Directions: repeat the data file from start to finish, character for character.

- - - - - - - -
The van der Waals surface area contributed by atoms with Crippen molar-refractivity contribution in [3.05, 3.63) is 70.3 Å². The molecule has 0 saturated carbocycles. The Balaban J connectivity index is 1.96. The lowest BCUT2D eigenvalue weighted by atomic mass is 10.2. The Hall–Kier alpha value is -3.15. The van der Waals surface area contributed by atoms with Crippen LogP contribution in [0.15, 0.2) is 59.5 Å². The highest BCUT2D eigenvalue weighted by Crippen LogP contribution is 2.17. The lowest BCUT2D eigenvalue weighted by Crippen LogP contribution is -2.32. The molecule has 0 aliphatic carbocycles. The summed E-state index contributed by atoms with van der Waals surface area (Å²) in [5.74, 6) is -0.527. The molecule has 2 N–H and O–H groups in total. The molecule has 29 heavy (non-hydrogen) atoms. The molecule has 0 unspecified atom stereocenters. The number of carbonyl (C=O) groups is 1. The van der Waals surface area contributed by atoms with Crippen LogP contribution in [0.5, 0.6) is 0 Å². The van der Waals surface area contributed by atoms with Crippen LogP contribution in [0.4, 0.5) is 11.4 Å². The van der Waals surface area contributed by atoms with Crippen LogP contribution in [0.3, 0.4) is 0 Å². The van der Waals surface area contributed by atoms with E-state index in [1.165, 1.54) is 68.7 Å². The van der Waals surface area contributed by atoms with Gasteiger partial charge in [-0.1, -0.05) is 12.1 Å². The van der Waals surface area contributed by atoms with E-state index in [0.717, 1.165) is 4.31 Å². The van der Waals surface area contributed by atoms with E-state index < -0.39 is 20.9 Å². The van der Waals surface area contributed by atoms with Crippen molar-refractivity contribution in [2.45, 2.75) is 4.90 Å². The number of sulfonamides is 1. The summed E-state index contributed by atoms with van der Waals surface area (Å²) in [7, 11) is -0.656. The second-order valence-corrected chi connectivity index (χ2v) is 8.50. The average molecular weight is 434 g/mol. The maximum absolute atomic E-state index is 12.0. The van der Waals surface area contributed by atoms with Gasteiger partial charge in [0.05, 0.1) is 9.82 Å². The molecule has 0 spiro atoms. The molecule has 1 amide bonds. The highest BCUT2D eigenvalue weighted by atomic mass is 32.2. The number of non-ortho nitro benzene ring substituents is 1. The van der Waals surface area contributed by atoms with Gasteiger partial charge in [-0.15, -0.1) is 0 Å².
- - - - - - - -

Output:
The van der Waals surface area contributed by atoms with Crippen molar-refractivity contribution in [3.05, 3.63) is 70.3 Å². The molecule has 0 saturated carbocycles. The Balaban J connectivity index is 1.96. The lowest BCUT2D eigenvalue weighted by atomic mass is 10.2. The Hall–Kier alpha value is -3.15. The van der Waals surface area contributed by atoms with Crippen LogP contribution in [0.15, 0.2) is 59.5 Å². The highest BCUT2D eigenvalue weighted by Crippen LogP contribution is 2.17. The lowest BCUT2D eigenvalue weighted by Crippen LogP contribution is -2.32. The molecule has 0 aliphatic carbocycles. The summed E-state index contributed by atoms with van der Waals surface area (Å²) in [5.74, 6) is -0.527. The molecule has 2 N–H and O–H groups in total. The molecule has 29 heavy (non-hydrogen) atoms. The molecule has 0 unspecified atom stereocenters. The number of carbonyl (C=O) groups is 1. The van der Waals surface area contributed by atoms with Crippen LogP contribution in [0.5, 0.6) is 0 Å². The van der Waals surface area contributed by atoms with Crippen LogP contribution in [0.4, 0.5) is 11.4 Å². The van der Waals surface area contributed by atoms with Crippen LogP contribution in [0.3, 0.4) is 0 Å². The van der Waals surface area contributed by atoms with E-state index in [1.165, 1.54) is 68.7 Å². The van der Waals surface area contributed by atoms with Gasteiger partial charge in [-0.1, -0.05) is 12.1 Å². The van der Waals surface area contributed by atoms with E-state index in [0.717, 1.165) is 4.31 Å². The van der Waals surface area contributed by atoms with E-state index < -0.39 is 20.9 Å². The van der Waals surface area contributed by atoms with Crippen molar-refractivity contribution in [2.45, 2.75) is 4.90 Å². The number of sulfonamides is 1. The summed E-state index contributed by atoms with van der Waals surface area (Å²) in [7, 11) is -0.656. The second-order valence-corrected chi connectivity index (χ2v) is 8.50. The average molecular weight is 434 g/mol. The maximum absolute atomic E-state index is 12.0. The van der Waals surface area contributed by atoms with Gasteiger partial charge in [0.05, 0.1) is 9.82 Å². The molecule has 0 spiro atoms. The molecule has 1 amide bonds. The highest BCUT2D eigenvalue weighted by atomic mass is 32.2. The number of non-ortho nitro benzene ring substituents is 1. The van der Waals surface area contributed by atoms with Gasteiger partial charge in [-0.15, -0.1) is 0 Å².